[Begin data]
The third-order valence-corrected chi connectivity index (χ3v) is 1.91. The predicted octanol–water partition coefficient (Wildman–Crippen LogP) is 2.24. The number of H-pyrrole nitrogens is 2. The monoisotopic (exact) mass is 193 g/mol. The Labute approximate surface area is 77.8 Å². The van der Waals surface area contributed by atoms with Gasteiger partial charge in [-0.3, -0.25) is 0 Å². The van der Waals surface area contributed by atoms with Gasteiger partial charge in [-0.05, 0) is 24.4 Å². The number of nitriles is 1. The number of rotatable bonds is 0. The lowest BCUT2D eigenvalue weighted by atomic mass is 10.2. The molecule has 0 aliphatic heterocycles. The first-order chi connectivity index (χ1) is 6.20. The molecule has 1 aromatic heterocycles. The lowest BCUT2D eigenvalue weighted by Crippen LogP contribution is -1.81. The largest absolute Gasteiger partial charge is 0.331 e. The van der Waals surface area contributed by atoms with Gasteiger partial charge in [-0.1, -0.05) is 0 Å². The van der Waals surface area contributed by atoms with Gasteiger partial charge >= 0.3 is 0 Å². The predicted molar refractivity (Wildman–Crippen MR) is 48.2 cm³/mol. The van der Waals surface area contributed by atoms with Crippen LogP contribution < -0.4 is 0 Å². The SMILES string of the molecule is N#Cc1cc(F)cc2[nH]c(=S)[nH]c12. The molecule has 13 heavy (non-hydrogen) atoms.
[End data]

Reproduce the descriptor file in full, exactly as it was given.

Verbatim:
The third-order valence-corrected chi connectivity index (χ3v) is 1.91. The predicted octanol–water partition coefficient (Wildman–Crippen LogP) is 2.24. The number of H-pyrrole nitrogens is 2. The monoisotopic (exact) mass is 193 g/mol. The Labute approximate surface area is 77.8 Å². The van der Waals surface area contributed by atoms with Gasteiger partial charge in [-0.3, -0.25) is 0 Å². The van der Waals surface area contributed by atoms with Gasteiger partial charge in [-0.05, 0) is 24.4 Å². The number of nitriles is 1. The number of rotatable bonds is 0. The lowest BCUT2D eigenvalue weighted by atomic mass is 10.2. The molecule has 0 aliphatic heterocycles. The first-order chi connectivity index (χ1) is 6.20. The molecule has 1 aromatic heterocycles. The lowest BCUT2D eigenvalue weighted by Crippen LogP contribution is -1.81. The largest absolute Gasteiger partial charge is 0.331 e. The van der Waals surface area contributed by atoms with Gasteiger partial charge in [-0.1, -0.05) is 0 Å². The van der Waals surface area contributed by atoms with Gasteiger partial charge >= 0.3 is 0 Å². The predicted molar refractivity (Wildman–Crippen MR) is 48.2 cm³/mol. The van der Waals surface area contributed by atoms with Crippen LogP contribution < -0.4 is 0 Å². The SMILES string of the molecule is N#Cc1cc(F)cc2[nH]c(=S)[nH]c12. The molecule has 13 heavy (non-hydrogen) atoms.